Bone and tooth remnants from two Siberian caves are helping scientists for the first time decipher the social organization of our cousins the Neanderthals through genetic sleuthing, including on the remains of a father and his teenage daughter.
Researchers on Wednesday described genomic findings from the remains of 13 Neanderthals – 11 from Chagyrskaya cave and two from Okladnikov cave in the Altai Mountains of Russia – in one of the largest genetic studies of a Neanderthal population to date. The Paleolithic remains date to about 54,000 years ago.
Piecing together the relationships among some of these individuals based on the genetic findings enabled the researchers to conclude that these Neanderthal communities were comprised of a small group of close relatives, consisting of perhaps 10 to 20 members, and that it was the women who migrated among communities, with the men staying put.
The caves are located at the easternmost extent of the known geographical range of Neanderthals, who inhabited parts of western Eurasia while another now-extinct human lineage called the Denisovans occupied parts of eastern Eurasia.
The caves are located within 60 miles (100 km) of the site where the first remains of Denisovans were found, but the study detected no evidence of interbreeding between these 13 Neanderthals and Denisovans. Our species had not yet reached this region at the time.
While genomic analyses of Neanderthals have previously provided insights into their population history and close relationship to our species, their social organization has been harder to reconstruct.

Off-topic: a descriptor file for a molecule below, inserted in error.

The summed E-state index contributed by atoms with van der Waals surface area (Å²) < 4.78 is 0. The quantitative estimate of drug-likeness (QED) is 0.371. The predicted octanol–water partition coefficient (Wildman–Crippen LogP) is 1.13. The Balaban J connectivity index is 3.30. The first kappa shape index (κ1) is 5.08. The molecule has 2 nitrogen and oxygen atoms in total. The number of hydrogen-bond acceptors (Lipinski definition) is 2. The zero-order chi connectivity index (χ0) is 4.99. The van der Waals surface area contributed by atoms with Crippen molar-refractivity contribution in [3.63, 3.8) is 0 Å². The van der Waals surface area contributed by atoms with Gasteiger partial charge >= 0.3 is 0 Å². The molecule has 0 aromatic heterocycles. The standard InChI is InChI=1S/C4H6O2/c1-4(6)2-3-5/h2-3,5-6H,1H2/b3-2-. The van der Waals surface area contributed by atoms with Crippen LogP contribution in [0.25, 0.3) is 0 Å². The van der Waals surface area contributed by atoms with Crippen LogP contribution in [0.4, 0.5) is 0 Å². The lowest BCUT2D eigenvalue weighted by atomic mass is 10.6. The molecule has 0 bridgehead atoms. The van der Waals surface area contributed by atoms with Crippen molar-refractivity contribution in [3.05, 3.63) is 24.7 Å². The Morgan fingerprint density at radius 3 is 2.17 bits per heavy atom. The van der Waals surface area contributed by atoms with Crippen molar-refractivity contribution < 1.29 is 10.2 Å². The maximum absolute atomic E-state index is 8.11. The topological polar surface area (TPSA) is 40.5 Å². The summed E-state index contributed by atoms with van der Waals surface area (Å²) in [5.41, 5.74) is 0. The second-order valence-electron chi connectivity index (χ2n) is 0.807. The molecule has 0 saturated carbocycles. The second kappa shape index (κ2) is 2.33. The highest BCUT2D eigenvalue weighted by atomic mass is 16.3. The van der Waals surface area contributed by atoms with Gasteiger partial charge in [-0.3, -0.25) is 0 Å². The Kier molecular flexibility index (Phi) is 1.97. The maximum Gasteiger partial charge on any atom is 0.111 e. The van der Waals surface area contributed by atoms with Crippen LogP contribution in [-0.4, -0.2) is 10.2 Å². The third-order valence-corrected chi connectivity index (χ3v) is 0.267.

“I think our insights make Neanderthals more relatable, and in some sense more human. They were people that lived and died in small family groups, likely in a harsh environment. Yet they managed to persevere for hundreds of thousands of years,” said population geneticist Benjamin Peter of the Max Planck Institute for Evolutionary Anthropology in Leipzig, Germany, a co-author of the research published in the journal Nature.
Neanderthals, more robustly built than Homo sapiens and with larger brows, lived from around 430,000 years ago to roughly 40,000 years ago.
The 13 Neanderthal individuals included five children and adolescents. There were seven males and six females.
The Chagyrskaya cave site yielded remains of an adult male father and his teenage daughter, thought to have been in late adolescence. There also was a boy between 8 and 12 years old, based on dental evidence, along with an adult female relative who the genetic findings suggested was an aunt, cousin or grandmother.
Scientists found numerous stone tools and animal bones in the two caves, suggestive of small hunter-gatherer communities whose members hunted bison, ibex, horses and other animals that migrated through the river valleys situated below these caves.
Far from the obsolete stereotype of dimwitted brutes, studies have shown that Neanderthals were intelligent, creating art, using complex group hunting methods, pigments probably for body painting, symbolic objects and perhaps spoken language.
The low genetic diversity – similar to endangered species bordering on extinction – found among the 13 Neanderthals in the research provided evidence for the small group sizes of these communities.
The researchers compared the genetic diversity on the Y-chromosome – the one inherited father-to-son – to mitochondrial DNA diversity – inherited from mothers. The higher mitochondrial genetic diversity indicated that these communities were primarily linked by movement of the females from one to another.
The nature of the interaction between our species and Neanderthals – formally called Homo neanderthalensis – remains hazy. There was interbreeding, as shown by the fact that modern non-African human populations bear residual Neanderthal DNA. But our role in their extinction remains unclear. Neanderthals disappeared relatively soon after our species moved into their territory, as was also the case with Denisovans.